In its November 2007 issue, a leading science magazine ran an in-depth, seven-page article entitled “Cell Defenses and the Sunshine Vitamin,” summarizing that scientists now recognize that Vitamin D does much more than build strong bones and that many people are dangerously deficient.
Two scientists working at McGill University in Canada, reporting on their research and the research of other scientists, state in Scientific American that Vitamin D may have many uses in the human body besides building strong bones.
According to the scientists, Luz E. Tavera-Mendoza and John H. White, Vitamin D intake may also be beneficial in the prevention of cancer, multiple sclerosis, diabetes, and fighting tuberculosis, influenza and inflammatory bowel disease. The researchers say that there is an emerging “widespread consensus” among experts that a large part of the population has levels of Vitamin D in their bodies that is well below optimal concentrations for health, particularly in temperate regions, due to decreased sunlight and or less time outdoors, and during or just after the winter months. One study indicated that as many as 92 percent of adolescent girls in Northern Europe may have deficient levels of Vitamin D and 37 percent have severely deficient levels.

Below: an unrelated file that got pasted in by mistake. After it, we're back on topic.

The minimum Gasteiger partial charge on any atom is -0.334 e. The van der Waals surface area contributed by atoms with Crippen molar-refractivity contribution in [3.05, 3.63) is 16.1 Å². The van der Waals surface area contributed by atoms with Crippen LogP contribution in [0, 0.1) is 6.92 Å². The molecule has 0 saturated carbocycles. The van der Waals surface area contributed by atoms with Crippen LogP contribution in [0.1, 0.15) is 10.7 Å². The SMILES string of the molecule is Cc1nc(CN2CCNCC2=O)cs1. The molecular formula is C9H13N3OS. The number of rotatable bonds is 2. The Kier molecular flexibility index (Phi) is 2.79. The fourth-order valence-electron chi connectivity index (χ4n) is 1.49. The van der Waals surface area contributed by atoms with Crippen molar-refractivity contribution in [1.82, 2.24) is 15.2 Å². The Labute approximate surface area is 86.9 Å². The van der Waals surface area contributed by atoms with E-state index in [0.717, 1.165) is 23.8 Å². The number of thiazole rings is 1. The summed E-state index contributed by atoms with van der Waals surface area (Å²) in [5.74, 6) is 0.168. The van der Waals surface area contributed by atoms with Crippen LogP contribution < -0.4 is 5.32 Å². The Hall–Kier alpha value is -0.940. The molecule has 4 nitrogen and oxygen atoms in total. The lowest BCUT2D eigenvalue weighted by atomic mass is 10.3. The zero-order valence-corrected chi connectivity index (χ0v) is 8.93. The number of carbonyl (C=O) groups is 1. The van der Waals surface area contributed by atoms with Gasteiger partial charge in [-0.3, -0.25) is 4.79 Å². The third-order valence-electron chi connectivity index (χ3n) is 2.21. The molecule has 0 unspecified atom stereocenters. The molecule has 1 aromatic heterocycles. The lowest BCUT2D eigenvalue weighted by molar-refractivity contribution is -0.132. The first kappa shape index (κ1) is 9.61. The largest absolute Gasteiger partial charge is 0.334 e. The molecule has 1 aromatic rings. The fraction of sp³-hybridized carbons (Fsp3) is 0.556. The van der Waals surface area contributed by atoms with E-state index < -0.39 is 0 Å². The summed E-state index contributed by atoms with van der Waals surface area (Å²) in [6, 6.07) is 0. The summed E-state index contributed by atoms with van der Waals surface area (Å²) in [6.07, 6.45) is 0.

The problem is far worse among African-Americans than Americans with lighter skin. Almost half of African-American women may be seriously Vitamin D deficient, with presumably still another fraction deficient. Furthermore, the authors say researchers at Harvard University and elsewhere believe the FDA minimum recommended daily allowance of Vitamin D is far too low. The Recommended Dietary Allowance (RDA) ranges from 200 to 600 International Units (IU). In fact, the authors themselves take Vitamin D supplements. The first author takes 1000 IU during wintertime and the second author takes 5,000 IU in wintertime.
Similar research has also been recently performed by researchers at the Queensland University of Technology who found that many elderly were likely not getting sufficient Vitamin D due in part to insufficient exposure to the sun.
— From Wikinews.com and Scientific American magazine